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Speak Out: Challenging Muslim Stereotypes
YCteen staff

When the media, communities, and individuals promote stereotypes of the dangerous and violent Muslim man or the mistreated and ignorant Muslim female, they are contributing to Islamophobia—the hatred, or fear of Muslims. One way to stop Islamophobia is by listening to the stories and experiences of real-life Muslims. When we connect with others in this way, we can move beyond ignorance, fear, and stereotyping. Here, several Muslim teens share their experiences in an effort to set the record straight. Reporting by YCteen staff.

Muslims value peace

Ever since the 9/11 attacks on the Twin Towers at the World Trade Center, Muslims in America are viewed negatively. Even though this happened almost 15 years ago, when people find out I’m Muslim, they immediately become cautious with me, suspicious. There’s this fear that a lot of Muslims are terrorists.

I was in class once and we were learning about the 9/11 attacks. The conversation shifted to terrorists and Saddam Hussein’s name came up. One of my classmates turned my way and, with a sly smile, joked that I was related to Saddam just because my last name is Hussain. I snapped back “You are an idiot, you know that?

I mean, seriously, Saddam was a dictator in the Middle East. I’m not even Arabic and not all people with the last name Hussain are terrorists.” I looked straight into his eyes. The classmate who teased me shrunk back in his seat; his face was red and he didn’t say anything else.

I Correct my Ignorant Peers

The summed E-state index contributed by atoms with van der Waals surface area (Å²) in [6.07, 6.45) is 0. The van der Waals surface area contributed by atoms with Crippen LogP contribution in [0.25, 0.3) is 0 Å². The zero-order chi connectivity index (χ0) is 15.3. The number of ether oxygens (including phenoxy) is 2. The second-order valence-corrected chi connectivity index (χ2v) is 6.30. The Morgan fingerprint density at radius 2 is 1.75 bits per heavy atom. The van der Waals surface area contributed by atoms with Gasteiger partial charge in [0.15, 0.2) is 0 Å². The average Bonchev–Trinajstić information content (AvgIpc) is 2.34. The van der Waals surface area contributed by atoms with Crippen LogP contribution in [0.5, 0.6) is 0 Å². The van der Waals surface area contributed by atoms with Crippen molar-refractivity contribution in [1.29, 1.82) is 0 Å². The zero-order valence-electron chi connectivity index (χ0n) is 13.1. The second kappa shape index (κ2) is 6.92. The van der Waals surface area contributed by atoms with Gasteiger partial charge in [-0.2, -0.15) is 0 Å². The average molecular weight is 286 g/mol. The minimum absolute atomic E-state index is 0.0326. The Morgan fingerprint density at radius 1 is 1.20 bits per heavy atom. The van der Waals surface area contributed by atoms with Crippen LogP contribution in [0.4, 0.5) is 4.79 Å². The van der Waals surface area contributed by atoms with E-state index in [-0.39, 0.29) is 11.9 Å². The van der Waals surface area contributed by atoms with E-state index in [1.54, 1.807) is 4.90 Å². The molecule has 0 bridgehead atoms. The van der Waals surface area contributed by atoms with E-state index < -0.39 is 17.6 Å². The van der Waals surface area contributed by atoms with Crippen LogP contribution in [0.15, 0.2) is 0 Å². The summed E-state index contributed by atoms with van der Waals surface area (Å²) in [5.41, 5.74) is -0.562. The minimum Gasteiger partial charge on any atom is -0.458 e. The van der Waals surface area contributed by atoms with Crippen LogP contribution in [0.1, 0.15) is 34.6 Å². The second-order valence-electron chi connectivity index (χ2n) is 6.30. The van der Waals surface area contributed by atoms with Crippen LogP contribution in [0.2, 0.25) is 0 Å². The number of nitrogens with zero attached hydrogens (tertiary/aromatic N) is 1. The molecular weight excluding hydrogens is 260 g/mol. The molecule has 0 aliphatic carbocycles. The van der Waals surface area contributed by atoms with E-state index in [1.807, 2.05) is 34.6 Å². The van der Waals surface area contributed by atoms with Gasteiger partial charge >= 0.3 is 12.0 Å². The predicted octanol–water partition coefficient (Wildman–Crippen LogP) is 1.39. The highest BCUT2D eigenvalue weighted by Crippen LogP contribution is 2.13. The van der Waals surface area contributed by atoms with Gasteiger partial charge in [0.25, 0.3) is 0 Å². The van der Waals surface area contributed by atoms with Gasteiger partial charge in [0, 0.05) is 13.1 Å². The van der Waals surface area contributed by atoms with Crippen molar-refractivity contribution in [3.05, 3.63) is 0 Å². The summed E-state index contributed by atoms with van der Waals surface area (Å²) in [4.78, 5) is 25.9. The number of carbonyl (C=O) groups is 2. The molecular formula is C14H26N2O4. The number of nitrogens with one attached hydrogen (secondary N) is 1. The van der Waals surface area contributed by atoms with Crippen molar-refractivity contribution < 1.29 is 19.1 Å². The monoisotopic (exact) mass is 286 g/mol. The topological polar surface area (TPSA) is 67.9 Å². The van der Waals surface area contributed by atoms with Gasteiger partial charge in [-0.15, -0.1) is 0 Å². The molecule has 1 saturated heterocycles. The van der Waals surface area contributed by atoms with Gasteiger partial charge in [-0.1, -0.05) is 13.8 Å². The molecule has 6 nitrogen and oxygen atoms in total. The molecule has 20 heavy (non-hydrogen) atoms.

People have told me they think Islam discourages females from learning and that we’re nothing more than objects to produce babies. In reality, Islam teaches people to treat females with respect and give them the same rights as men. I wish that people would understand that not all Muslims are Islamic extremists who deny women rights. For example, my aunt in Bangladesh has a master’s degree in economics and is experienced in computer science. Another relative there is an English teacher.
—Farhana Hussain, 16

Muslims come from all races and cultures

You know what? I am white and I am a Muslim. When I first came to New York I was surprised people stereotyped Muslims like that because being a white Muslim is normal in my native country of Turkey.

From my perspective, my skin color doesn’t define who I am or where I come from. I think what matters is what’s on the inside anyway. What seems even stranger to me is that some people don’t believe my mom is a Muslim with her blue eyes and blond hair. It’s a myth that all Muslims have brown or black eyes with black hair.
—Hande Erkan, 16

Women’s roles vary from country to country

Americans judge Muslims because of what is happening in other countries like Saudi Arabia and Afghanistan. In those countries they mistreat Muslim women. But that doesn’t mean all Muslims treat women badly. What happens over there is over there and shouldn’t be a reflection of all Muslims.
—Hasan Erkan, 19

My parents let me go out and don’t make me wear a hijab

There are strict parents in every religion, but my parents and those of my Muslim friends are pretty liberal. For example my parents don’t force their decisions on me, such as whether to wear the hijab, and they let me hang out with my friends.

Non-Muslim kids at school automatically think that my parents don’t let me go anywhere. They’ll say, “Please convince your parents. Just tell them it’s related to school, please.” My parents never say no to anything I want to do unless they have a good reason.

My mother doesn’t wear a hijab and never asked me to wear one. It is my choice alone. I started wearing one last year in 9th grade. Two of my friends wear a hijab and their decision was not influenced by pressure from their parents. The hijab is mainly for covering up the girl’s shoulders, neck, and hair because in Islam it’s considered appropriate for a woman to cover her body and hair. I also wear it as a personal statement against all the media images of women wearing hardly any clothes.
—Shameera Sheeraz, 15

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